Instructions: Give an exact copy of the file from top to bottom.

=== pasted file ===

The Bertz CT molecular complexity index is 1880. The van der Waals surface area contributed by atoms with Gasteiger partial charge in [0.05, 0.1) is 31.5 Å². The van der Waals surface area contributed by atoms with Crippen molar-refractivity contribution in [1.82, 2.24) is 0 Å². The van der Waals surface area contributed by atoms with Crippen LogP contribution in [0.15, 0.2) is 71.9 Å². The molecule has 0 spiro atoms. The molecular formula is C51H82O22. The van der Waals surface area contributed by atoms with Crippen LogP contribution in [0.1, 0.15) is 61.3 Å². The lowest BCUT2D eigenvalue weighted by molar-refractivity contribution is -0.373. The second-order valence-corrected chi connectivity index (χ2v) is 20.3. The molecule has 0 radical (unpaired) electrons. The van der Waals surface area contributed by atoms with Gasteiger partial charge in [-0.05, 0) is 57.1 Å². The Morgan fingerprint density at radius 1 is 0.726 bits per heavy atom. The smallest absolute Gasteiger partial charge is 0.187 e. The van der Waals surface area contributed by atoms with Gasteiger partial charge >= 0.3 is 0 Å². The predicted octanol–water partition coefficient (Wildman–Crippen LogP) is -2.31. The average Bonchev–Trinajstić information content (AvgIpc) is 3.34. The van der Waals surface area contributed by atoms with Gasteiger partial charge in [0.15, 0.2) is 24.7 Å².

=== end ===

The Bertz CT molecular complexity index is 1880. The van der Waals surface area contributed by atoms with Gasteiger partial charge in [0.05, 0.1) is 31.5 Å². The van der Waals surface area contributed by atoms with Crippen molar-refractivity contribution in [1.82, 2.24) is 0 Å². The van der Waals surface area contributed by atoms with Crippen LogP contribution in [0.15, 0.2) is 71.9 Å². The molecule has 0 spiro atoms. The molecular formula is C51H82O22. The van der Waals surface area contributed by atoms with Crippen LogP contribution in [0.1, 0.15) is 61.3 Å². The lowest BCUT2D eigenvalue weighted by molar-refractivity contribution is -0.373. The second-order valence-corrected chi connectivity index (χ2v) is 20.3. The molecule has 0 radical (unpaired) electrons. The van der Waals surface area contributed by atoms with Gasteiger partial charge in [-0.05, 0) is 57.1 Å². The Morgan fingerprint density at radius 1 is 0.726 bits per heavy atom. The smallest absolute Gasteiger partial charge is 0.187 e. The van der Waals surface area contributed by atoms with Gasteiger partial charge >= 0.3 is 0 Å². The predicted octanol–water partition coefficient (Wildman–Crippen LogP) is -2.31. The average Bonchev–Trinajstić information content (AvgIpc) is 3.34. The van der Waals surface area contributed by atoms with Gasteiger partial charge in [0.15, 0.2) is 24.7 Å².